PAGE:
sitting there trying to come up with the perfect, straight-to-the-point,
uncluttered sentences and graphics that will help someone understand
how to do something. In other words, the documentation I'm creating is
pretty much the opposite of this blog. I can be succinct when I need, or want, to be. (You don't believe me, do you?) That said, my screen-capture and image-editing skills are not just bad, but hilariously so -- I'm using some also-new-to-me thingiemabob called Snagit, and it can be sort of a bitch to work with. But even that's not so bad, because hey, it's something new, which means I can add it to my résumé and yammer about it in future job interviews.
spend my days in a cozy and private cubicle, one that I keep tidy and
clean with a vigor that would probably be downright heartbreaking to a
VP watching me through a surveillance camera and knowing that my
contract is technically up in mid- to late March. ("Aww... She does know
she can't stay, right?" I'm still technically a temp, after all, and
temps are sort of the stray dogs of the corporate world.) My desktops
are organized -- both my physical workspace and the documents I've been
using on my computer, all categorized in little clearly labeled folders.
I make to-do lists with little check boxes on them. Even my goddamn Microsoft Outlook e-mail inbox is organized; I made little folders for e-mails pertaining to different subjects, something I don't think I ever did before even at any of my "real" jobs. I make notes about
how to make the Intranet more intuitive to navigate, how to make the
...Jesus, none of this should be a novelty to me. I mean, I pretty much just described what someone does when doing his or her job. Perhaps there's a reason I spent the last year temping and still don't have a "real" job. I should have been making to-do lists and how-to-improve-stuff lists all along.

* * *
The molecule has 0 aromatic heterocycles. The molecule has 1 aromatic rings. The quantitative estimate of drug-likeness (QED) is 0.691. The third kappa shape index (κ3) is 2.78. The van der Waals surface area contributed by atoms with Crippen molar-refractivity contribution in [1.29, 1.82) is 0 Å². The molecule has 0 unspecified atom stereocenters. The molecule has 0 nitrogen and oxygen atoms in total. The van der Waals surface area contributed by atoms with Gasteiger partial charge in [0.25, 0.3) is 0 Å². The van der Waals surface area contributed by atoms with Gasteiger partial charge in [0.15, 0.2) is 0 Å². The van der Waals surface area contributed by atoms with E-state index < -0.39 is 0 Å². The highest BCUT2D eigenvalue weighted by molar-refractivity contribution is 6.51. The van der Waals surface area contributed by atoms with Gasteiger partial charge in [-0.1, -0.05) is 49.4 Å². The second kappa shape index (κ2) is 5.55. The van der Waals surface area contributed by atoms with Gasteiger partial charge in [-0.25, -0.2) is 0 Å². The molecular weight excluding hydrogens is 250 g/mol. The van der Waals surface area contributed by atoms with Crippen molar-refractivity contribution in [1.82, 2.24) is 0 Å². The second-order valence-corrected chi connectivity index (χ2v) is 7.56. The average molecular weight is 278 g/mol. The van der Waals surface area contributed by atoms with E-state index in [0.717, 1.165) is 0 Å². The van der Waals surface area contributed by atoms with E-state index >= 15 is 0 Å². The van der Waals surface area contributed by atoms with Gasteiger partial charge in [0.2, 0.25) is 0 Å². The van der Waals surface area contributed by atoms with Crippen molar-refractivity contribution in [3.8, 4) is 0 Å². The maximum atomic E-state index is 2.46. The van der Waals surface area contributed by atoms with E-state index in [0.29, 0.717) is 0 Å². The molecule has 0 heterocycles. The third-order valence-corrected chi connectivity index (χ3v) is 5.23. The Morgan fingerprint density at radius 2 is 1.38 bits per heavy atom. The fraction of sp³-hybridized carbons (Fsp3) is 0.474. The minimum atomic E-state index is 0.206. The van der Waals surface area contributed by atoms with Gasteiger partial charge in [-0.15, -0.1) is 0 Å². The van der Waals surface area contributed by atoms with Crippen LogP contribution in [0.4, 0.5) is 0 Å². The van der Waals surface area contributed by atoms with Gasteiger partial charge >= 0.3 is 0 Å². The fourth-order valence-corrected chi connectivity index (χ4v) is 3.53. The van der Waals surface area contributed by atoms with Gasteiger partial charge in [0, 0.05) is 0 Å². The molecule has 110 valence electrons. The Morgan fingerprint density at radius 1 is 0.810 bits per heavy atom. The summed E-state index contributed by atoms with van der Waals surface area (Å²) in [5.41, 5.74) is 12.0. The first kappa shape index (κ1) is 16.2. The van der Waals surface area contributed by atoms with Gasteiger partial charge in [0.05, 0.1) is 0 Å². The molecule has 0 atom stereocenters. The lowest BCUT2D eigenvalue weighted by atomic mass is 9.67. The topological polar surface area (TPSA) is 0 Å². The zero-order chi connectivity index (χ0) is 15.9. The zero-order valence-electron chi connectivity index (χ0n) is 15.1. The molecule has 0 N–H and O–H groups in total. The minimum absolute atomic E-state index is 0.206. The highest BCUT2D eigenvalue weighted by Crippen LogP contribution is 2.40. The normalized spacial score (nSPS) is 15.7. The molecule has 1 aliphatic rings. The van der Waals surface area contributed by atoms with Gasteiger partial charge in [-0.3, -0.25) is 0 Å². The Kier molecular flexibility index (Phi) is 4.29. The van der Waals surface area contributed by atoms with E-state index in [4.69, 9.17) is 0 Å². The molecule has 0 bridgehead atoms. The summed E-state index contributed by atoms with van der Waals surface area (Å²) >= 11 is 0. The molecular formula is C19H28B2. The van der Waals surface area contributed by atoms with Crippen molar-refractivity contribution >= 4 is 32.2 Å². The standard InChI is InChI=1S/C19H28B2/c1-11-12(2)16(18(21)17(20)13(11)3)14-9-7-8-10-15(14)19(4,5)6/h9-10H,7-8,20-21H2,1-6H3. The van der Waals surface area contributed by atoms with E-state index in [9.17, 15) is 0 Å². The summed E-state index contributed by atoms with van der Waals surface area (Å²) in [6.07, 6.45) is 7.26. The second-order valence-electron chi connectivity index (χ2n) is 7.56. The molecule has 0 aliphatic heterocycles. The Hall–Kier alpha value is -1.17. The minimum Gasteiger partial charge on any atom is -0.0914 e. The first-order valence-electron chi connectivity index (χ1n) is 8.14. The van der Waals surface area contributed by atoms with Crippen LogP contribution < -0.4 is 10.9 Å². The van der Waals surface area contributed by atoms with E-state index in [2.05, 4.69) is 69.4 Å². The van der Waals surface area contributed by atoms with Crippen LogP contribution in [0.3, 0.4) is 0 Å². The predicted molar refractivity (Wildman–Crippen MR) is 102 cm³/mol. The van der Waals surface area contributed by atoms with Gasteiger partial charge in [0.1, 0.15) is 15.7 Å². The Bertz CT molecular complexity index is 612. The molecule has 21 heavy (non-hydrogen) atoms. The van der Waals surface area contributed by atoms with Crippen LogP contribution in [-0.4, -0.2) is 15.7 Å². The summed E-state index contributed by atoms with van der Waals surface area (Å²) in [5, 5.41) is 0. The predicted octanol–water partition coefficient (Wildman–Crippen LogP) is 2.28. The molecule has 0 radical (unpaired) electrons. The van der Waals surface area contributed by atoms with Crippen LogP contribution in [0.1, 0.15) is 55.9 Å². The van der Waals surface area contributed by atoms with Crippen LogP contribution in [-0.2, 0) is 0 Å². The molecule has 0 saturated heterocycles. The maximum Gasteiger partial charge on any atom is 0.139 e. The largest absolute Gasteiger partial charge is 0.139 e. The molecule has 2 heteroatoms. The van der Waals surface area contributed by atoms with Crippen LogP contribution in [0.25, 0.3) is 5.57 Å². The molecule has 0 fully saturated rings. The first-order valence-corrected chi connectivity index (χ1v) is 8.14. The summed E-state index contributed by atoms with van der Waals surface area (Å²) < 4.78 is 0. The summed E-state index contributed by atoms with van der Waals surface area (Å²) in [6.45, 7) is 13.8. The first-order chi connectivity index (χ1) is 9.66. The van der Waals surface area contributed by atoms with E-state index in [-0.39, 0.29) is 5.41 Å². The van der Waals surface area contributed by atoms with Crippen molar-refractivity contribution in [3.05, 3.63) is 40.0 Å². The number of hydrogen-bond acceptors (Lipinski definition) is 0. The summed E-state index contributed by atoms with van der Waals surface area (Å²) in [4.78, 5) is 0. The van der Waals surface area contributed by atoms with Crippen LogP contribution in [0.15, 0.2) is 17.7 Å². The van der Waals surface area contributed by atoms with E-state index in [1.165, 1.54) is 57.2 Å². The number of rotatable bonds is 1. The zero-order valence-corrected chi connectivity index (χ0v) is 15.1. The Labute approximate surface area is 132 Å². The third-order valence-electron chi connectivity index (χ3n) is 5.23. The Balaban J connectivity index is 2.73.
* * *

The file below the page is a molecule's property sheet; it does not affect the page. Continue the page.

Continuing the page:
My lunch "hour" (actually only 30 to 45 minutes) feels different here than it did at any of the admin-type temp gigs I had during the past year. At those other places, I took a full hour, walking or sitting in my car with a book, sulking or heaving a sigh tinged with exisential angst-and-ennui (why do those two words always go together? I mean, they don't even come from the same language), relieved to escape from the tedium of sitting at my desk beside an unringing phone or plonking in new fax numbers for newly elected Congress members. Now, strangely, although you'd think I'd feel more "deserving" of a break, having worked hard all day -- I find that I'm eager (or perhaps mostly anxious) to get back to my desk. God, what a nerd -- I need a bunch of jocks to give me a wedgie or something.
I walk to Union Station, because it's close and I can quickly get something off the Dollar Menu (shut up) and then just walk around, eating a double cheeseburger and marveling at the sights of Union Station, where I'm still essentially still a tourist: the bright-orange, prison-looking astronaut suits for kids at the Smithsonian store; the sprawling hot-pink Victoria's Secret store with its giant posters of lithe, tawny models and mountains of bras; the Old-World-seeming signs for trains going to New York City or to New England, with quaint nicknames like the Walden Express. I chow down on a burger, then I get back to my desk, because I want to get things done, I want to impress my bosses.
For you see, I've hatched me a scheme, and it might be crazy, but better a crazy scheme than no scheme at all, I reckon.
plan is get the Intranet work done so fast, to master what needs to be
done there so thoroughly and efficiently, that they let me spend at
least a few hours of the week doing what I'd really love to do: write
and edit content for their main, non-Honeycomb-Hideout website, and
spiffy up their social-media offerings. I mean, not to be all
johnny-come-lately ("Hey, social media can be a great way for you to
attract new clients!" "Yeah, no shit."), but their Facebook page at the
very least would greatly benefit from even just two or three hours total
of my creating and posting better content there.
And if that doesn't pan out, I won't cry -- after just one week at this job, I went ahead and updated my LinkedIn page and résumé
with new skills (learning the new CMS; creating documentation, which is
nothing if not a form of technical writing, and NoVA is lousy with
folks looking for good technical writers). If this is nothing more than a
stepping stone, that's fine by me. Stepping is a kind of motion, after